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I have long noted that when one speaks to small children and asks them their age they will often answer in terms of half birthdays. They will say that they are four and a half or five and a half years old. This is because when we are very young we are anxious to become older and to possess the enticing fruit of privileges granted to children as they advance in years. This idea of half birthdays begins to wane when children come close to the age of adolescence and by the time they become young adults it seemingly disappears completely.

However, subliminally this concept continues to lurk within us during our active years of life. It begins to emerge once more as we reach our so-called golden years. It is then that we count time far differently than we did in our earlier decades. We are very cognizant then of the importance of every passing day and we realize how precious time really is. We begin to once again mark in our minds the passing of half birthdays.
 I recently marked such as birthday in my own life and this is what occasioned this reflection. King David advises us to count our days to cultivate a heart of wisdom. I think that he may have had the concept of half birthdays in mind. Half birthdays are gifts to us if we view them as such and treat them with the respect and contemplation that they so deserve.
When we are young, our birthdays mark our view of the future. We look forward to being old enough to drive an automobile, to vote, to marry and raise a family and to make our way in life. We are very anxious to get started and we think in terms of years and even decades and not in terms of days.
Later in life, birthdays bring about a flood of memories about the past. They remind us of where we have been, of our successes and shortcomings, of those who we loved and of the enormous challenges and vicissitudes that life has brought upon us. We no longer think in grandiose sections of time but rather realize how fleeting and elusive time itself really is.
In the prayer services of this past great month of Tishrei, we recited memorial prayers twice for those who are no longer with us. Even as we prayed for the benefits and blessings of the coming good year, we were compelled not only by custom but also by the emotions that dwell within us, to look back and mark what has passed and irretrievable. We were forced to count the days that were, not only to mark the days that are coming upon us. The concept of half birthdays suddenly reemerged in our consciousness and beings. And in that sense we became young children once again.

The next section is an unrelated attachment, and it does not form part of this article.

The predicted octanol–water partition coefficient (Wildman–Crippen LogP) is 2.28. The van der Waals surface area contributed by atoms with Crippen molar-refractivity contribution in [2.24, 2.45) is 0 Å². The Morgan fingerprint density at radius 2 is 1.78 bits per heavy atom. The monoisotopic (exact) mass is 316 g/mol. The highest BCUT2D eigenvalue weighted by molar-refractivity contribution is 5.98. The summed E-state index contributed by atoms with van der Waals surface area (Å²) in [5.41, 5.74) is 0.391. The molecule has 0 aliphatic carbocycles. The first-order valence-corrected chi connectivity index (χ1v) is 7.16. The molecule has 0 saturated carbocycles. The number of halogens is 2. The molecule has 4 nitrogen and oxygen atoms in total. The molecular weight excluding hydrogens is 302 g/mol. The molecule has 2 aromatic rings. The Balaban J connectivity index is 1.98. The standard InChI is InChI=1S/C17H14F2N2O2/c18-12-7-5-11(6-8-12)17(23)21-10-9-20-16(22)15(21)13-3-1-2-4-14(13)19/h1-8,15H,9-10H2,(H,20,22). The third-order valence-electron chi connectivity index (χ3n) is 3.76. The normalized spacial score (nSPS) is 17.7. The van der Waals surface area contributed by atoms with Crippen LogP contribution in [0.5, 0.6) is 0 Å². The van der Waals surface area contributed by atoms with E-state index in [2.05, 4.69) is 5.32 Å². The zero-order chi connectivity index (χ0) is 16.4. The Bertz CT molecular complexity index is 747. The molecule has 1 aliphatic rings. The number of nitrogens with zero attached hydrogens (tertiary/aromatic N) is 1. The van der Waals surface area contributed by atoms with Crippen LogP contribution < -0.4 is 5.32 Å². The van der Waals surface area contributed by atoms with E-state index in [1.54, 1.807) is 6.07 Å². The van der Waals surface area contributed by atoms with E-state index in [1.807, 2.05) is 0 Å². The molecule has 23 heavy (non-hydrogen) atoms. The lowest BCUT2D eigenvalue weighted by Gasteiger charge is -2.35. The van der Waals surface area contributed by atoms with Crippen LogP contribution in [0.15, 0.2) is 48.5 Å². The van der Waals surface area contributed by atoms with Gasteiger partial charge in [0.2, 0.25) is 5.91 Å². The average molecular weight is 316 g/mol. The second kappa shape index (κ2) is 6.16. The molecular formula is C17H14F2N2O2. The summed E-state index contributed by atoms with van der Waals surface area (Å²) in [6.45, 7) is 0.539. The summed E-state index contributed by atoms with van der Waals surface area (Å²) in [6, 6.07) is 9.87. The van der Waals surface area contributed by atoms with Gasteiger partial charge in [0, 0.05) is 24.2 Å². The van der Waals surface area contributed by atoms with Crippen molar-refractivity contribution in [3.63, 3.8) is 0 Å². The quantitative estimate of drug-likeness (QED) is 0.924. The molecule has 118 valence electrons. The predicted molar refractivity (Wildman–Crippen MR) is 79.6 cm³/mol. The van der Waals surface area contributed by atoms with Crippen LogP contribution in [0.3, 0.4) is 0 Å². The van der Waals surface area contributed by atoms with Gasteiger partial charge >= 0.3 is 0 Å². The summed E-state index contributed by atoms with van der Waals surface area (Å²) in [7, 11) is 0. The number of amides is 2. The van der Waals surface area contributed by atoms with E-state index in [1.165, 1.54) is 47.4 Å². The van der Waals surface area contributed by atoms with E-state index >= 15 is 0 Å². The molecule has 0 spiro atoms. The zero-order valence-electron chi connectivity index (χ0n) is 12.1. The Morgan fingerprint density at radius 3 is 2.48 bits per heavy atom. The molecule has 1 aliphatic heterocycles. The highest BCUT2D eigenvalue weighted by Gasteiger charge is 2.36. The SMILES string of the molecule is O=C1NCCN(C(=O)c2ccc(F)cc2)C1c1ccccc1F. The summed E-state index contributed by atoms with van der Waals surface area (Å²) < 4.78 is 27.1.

We live in a culture that glorifies youth. All the commercial enterprises devote advertisements to attracting a young crowd. The culture in music, drama and the media overwhelmingly emphasize the youth market. Perhaps we older people would like to have the physical stamina and abilities that we once had in our youth. However, overall, I think there are very few people who would choose to repeat their years of uncertainty and adolescence.
The great wise men of Israel, when celebrating the drawing of the water for the Temple service on Succot, said that they were satisfied and happy that their later lives and actions were able to atone for the follies of their youth. In order to achieve such an attitude I believe that one must be able to begin to count half birthdays once more. It helps give an immediacy of time and purpose to the regularity of every day life.
Judaism teaches us that we should always look forward to a better future. But it implores us to, at the very same time, look back at the road that we have traversed and the life that we have led. Without the past, the future will have little meaning and purpose. All the stages of life have their own importance and message for us. By marking our half birthdays, it will become easier to give correct definition to our days. And that is a great blessing that everyone can and should appreciate.
Shabbat shalom,
Berel Wein

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